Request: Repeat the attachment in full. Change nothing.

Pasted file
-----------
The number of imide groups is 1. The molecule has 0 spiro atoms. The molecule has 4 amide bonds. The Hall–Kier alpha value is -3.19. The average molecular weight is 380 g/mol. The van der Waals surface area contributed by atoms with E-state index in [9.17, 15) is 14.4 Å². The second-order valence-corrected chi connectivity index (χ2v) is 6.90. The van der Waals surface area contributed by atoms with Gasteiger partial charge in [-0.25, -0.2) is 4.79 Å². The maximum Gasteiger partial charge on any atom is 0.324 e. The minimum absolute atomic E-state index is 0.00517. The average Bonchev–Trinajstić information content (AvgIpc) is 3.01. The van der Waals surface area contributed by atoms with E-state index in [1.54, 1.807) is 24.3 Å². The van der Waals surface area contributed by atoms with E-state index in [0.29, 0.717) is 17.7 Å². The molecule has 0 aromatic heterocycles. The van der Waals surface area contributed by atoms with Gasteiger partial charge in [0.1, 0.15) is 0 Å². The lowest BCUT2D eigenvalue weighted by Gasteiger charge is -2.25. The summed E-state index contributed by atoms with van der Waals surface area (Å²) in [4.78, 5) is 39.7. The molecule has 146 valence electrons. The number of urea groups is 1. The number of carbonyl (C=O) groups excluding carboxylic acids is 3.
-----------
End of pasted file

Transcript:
The number of imide groups is 1. The molecule has 0 spiro atoms. The molecule has 4 amide bonds. The Hall–Kier alpha value is -3.19. The average molecular weight is 380 g/mol. The van der Waals surface area contributed by atoms with E-state index in [9.17, 15) is 14.4 Å². The second-order valence-corrected chi connectivity index (χ2v) is 6.90. The van der Waals surface area contributed by atoms with Gasteiger partial charge in [-0.25, -0.2) is 4.79 Å². The maximum Gasteiger partial charge on any atom is 0.324 e. The minimum absolute atomic E-state index is 0.00517. The average Bonchev–Trinajstić information content (AvgIpc) is 3.01. The van der Waals surface area contributed by atoms with E-state index in [1.54, 1.807) is 24.3 Å². The van der Waals surface area contributed by atoms with E-state index in [0.29, 0.717) is 17.7 Å². The molecule has 0 aromatic heterocycles. The van der Waals surface area contributed by atoms with Gasteiger partial charge in [0.1, 0.15) is 0 Å². The lowest BCUT2D eigenvalue weighted by Gasteiger charge is -2.25. The summed E-state index contributed by atoms with van der Waals surface area (Å²) in [4.78, 5) is 39.7. The molecule has 146 valence electrons. The number of urea groups is 1. The number of carbonyl (C=O) groups excluding carboxylic acids is 3.